Featured Research

from universities, journals, and other organizations

Robotic clam digs in mudflats

Date:
November 25, 2009
Source:
American Institute of Physics
Summary:
To design a lightweight anchor that can dig itself in to hold small underwater submersibles, Anette Hosoi of MIT borrowed techniques from one of nature's best diggers -- the razor clam.

To design a lightweight anchor that can dig itself in to hold small underwater submersibles, Anette (Peko) Hosoi of MIT borrowed techniques from one of nature's best diggers -- the razor clam.

Related Articles


"The best anchoring technology out there is an order or magnitude worse than the clam -- most are two or three orders worse," says Hosoi, whose group is presenting this work at the 62nd Annual Meeting of the American Physical Society's (APS) Division of Fluid Dynamics will take place from November 22-24 at the Minneapolis Convention Center.

Using relatively simple anatomy, the bivalve burrows into the bottom of its native mudflats at a rate of a centimeter per second. Hosoi's studies of the physics behind this remarkable ability have revealed that the digging is accomplished in two motions -- a push upwards with its foot, which mixes the grains of solid into the liquid above, and a synchronized push down.

By borrowing this principle, Hosoi and graduate student Amos Winter have created a simple robot that is now being tested out in the salt water mudflats off of Cape Cod. It digs just as fast as the living clam and is "small, lightweight, and does not use a lot of energy," says Hosoi.

The robot is operated electronically via a tether and is made to open and close via pressured air from a scuba tank.

The presentation, "The design, testing, and performance of RoboClam, a robot inspired by the burrowing mechanisms of Atlantic razor clam (Ensis directus)" by Amos Winter et al of MIT is on November 22, 2009.


Story Source:

The above story is based on materials provided by American Institute of Physics. Note: Materials may be edited for content and length.


Cite This Page:

American Institute of Physics. "Robotic clam digs in mudflats." ScienceDaily. ScienceDaily, 25 November 2009. <www.sciencedaily.com/releases/2009/11/091122161746.htm>.
American Institute of Physics. (2009, November 25). Robotic clam digs in mudflats. ScienceDaily. Retrieved November 28, 2014 from www.sciencedaily.com/releases/2009/11/091122161746.htm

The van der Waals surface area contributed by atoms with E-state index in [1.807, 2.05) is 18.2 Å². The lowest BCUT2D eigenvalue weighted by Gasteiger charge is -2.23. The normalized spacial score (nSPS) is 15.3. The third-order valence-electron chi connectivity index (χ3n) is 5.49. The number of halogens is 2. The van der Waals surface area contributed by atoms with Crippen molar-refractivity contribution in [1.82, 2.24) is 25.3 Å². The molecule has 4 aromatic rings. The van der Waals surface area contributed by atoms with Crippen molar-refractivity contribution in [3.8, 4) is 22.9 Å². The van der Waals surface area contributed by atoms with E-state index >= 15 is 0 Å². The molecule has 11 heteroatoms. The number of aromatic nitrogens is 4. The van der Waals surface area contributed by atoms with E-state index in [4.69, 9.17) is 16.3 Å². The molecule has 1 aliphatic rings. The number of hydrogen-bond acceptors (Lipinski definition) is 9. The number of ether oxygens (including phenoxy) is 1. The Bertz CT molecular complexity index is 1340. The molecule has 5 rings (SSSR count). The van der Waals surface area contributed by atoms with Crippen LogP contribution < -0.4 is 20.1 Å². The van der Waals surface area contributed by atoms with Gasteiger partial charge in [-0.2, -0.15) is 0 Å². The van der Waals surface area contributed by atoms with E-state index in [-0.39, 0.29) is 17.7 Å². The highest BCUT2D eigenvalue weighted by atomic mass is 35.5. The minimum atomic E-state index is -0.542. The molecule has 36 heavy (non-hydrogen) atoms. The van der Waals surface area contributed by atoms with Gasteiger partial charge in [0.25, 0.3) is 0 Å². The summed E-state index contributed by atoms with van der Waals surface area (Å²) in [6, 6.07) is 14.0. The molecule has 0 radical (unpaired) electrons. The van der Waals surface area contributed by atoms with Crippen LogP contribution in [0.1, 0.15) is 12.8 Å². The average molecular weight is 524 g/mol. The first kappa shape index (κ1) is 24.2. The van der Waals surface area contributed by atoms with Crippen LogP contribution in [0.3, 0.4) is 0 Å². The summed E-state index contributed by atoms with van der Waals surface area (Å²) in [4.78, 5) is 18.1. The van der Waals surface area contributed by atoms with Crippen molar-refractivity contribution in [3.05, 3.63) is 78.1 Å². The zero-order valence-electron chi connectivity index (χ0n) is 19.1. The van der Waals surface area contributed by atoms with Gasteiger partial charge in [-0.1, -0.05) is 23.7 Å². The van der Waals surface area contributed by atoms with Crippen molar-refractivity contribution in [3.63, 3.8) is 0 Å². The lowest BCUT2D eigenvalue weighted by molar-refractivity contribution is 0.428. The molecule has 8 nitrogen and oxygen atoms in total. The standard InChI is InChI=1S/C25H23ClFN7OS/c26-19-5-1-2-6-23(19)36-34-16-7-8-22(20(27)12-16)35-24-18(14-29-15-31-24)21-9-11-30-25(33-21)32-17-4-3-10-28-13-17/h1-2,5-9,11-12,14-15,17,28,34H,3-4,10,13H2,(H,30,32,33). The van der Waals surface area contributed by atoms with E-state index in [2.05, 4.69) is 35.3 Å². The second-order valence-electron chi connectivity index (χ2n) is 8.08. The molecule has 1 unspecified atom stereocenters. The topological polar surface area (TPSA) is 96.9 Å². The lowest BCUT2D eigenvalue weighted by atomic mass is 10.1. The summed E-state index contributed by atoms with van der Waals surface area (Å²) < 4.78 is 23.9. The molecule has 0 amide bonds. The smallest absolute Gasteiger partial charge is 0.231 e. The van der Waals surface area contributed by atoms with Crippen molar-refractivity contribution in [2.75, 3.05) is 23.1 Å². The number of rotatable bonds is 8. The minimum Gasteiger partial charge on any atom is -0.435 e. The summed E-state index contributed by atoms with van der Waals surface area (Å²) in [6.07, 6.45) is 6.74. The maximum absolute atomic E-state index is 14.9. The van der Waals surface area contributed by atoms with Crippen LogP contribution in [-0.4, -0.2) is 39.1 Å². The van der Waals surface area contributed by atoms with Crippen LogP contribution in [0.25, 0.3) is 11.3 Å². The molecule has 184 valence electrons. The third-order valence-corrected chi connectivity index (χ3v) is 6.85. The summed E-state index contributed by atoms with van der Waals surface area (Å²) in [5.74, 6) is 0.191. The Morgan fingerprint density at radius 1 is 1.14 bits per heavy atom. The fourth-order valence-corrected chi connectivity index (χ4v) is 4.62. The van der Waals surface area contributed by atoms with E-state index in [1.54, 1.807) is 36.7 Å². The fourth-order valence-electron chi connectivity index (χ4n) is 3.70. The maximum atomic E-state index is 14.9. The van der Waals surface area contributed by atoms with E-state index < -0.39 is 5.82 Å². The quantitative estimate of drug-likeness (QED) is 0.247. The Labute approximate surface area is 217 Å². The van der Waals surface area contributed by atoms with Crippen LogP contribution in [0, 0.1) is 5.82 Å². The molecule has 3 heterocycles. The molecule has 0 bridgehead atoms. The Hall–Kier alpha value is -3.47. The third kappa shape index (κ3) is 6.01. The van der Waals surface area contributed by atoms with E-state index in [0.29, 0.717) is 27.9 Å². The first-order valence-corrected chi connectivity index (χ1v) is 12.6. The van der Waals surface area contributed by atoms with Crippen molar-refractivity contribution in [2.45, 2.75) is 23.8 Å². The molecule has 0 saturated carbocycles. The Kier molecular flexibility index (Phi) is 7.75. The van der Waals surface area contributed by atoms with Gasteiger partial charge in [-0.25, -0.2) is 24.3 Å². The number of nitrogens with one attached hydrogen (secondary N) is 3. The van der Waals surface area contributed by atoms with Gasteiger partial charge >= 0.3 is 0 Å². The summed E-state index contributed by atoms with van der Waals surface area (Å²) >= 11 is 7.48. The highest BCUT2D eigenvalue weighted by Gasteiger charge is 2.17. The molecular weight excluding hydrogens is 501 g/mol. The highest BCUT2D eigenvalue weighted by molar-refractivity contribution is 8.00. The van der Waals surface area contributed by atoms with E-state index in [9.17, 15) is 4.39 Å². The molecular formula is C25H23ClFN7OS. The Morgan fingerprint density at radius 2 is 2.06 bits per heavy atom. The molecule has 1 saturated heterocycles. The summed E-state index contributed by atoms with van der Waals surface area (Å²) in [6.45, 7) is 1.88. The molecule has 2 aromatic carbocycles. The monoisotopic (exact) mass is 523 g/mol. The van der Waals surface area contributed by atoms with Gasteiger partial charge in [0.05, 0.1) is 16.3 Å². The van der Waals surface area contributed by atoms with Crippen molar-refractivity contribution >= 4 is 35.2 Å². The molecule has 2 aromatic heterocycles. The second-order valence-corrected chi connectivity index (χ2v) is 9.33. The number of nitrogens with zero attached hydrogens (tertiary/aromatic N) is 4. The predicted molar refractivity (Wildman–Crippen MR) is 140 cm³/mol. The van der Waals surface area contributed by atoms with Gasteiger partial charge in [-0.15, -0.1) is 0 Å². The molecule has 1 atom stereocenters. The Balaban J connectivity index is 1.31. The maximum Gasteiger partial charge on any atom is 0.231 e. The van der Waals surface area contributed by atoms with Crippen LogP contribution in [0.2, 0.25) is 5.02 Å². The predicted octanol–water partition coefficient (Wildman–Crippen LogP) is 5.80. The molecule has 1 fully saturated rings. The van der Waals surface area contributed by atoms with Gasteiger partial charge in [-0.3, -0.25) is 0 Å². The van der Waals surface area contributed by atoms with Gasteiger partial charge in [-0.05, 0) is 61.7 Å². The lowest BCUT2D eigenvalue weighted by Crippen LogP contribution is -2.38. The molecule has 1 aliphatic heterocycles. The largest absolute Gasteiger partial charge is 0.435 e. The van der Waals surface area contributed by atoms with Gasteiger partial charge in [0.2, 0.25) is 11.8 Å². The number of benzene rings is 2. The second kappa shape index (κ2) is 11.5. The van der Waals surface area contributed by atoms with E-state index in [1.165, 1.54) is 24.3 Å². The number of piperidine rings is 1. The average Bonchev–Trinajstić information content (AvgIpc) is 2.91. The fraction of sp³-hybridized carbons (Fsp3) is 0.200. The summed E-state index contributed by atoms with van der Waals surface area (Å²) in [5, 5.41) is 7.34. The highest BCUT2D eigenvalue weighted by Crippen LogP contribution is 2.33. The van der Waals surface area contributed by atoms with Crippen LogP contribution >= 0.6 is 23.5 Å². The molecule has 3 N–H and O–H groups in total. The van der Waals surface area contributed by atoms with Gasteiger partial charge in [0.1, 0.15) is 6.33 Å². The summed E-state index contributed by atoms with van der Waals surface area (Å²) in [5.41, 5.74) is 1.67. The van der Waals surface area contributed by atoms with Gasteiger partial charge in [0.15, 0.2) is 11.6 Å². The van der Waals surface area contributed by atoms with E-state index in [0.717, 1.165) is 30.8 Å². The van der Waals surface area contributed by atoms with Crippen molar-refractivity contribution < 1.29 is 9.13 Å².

American Institute of Physics. "Robotic clam digs in mudflats." ScienceDaily. www.sciencedaily.com/releases/2009/11/091122161746.htm (accessed November 28, 2014).

Share This


More From ScienceDaily



More Science News

Friday, November 28, 2014

Featured Research

from universities, journals, and other organizations


Featured Videos

from AP, Reuters, AFP, and other news services

New Dinosaur Species Found in Museum Collection

New Dinosaur Species Found in Museum Collection

Reuters - Innovations Video Online (Nov. 27, 2014) A British palaeontologist has discovered a new species of dinosaur while studying fossils in a Canadian museum. Pentaceratops aquilonius was related to Triceratops and lived at the end of the Cretaceous Period, around 75 million years ago. Jim Drury has more. Video provided by Reuters
Powered by NewsLook.com
Ebola Leaves Orphans Alone in Sierra Leone

Ebola Leaves Orphans Alone in Sierra Leone

AFP (Nov. 27, 2014) The Ebola epidemic sweeping Sierra Leone is having a profound effect on the country's children, many of whom have been left without any family members to support them. Duration: 01:02 Video provided by AFP
Powered by NewsLook.com
Experimental Ebola Vaccine Shows Promise In Human Trial

Experimental Ebola Vaccine Shows Promise In Human Trial

Newsy (Nov. 27, 2014) A recent test of a prototype Ebola vaccine generated an immune response to the disease in subjects. Video provided by Newsy
Powered by NewsLook.com
Scientists Find Invisible Space Shield Protecting Earth

Scientists Find Invisible Space Shield Protecting Earth

Newsy (Nov. 27, 2014) An invisible barrier is keeping dangerous super fast electrons from interfering with our atmosphere, but scientists aren't entirely sure how. Video provided by Newsy
Powered by NewsLook.com

Search ScienceDaily

Number of stories in archives: 140,361

Find with keyword(s):
Enter a keyword or phrase to search ScienceDaily for related topics and research stories.

Save/Print:
Share:

Breaking News:

Strange & Offbeat Stories


In Other News

... from NewsDaily.com

Science News

Health News

Environment News

Technology News



Save/Print:
Share:

Free Subscriptions


Get the latest science news with ScienceDaily's free email newsletters, updated daily and weekly. Or view hourly updated newsfeeds in your RSS reader:

Get Social & Mobile


Keep up to date with the latest news from ScienceDaily via social networks and mobile apps:

Have Feedback?


Tell us what you think of ScienceDaily -- we welcome both positive and negative comments. Have any problems using the site? Questions?
Mobile: iPhone Android Web
Follow: Facebook Twitter Google+
Subscribe: RSS Feeds Email Newsletters
Latest Headlines Health & Medicine Mind & Brain Space & Time Matter & Energy Computers & Math Plants & Animals Earth & Climate Fossils & Ruins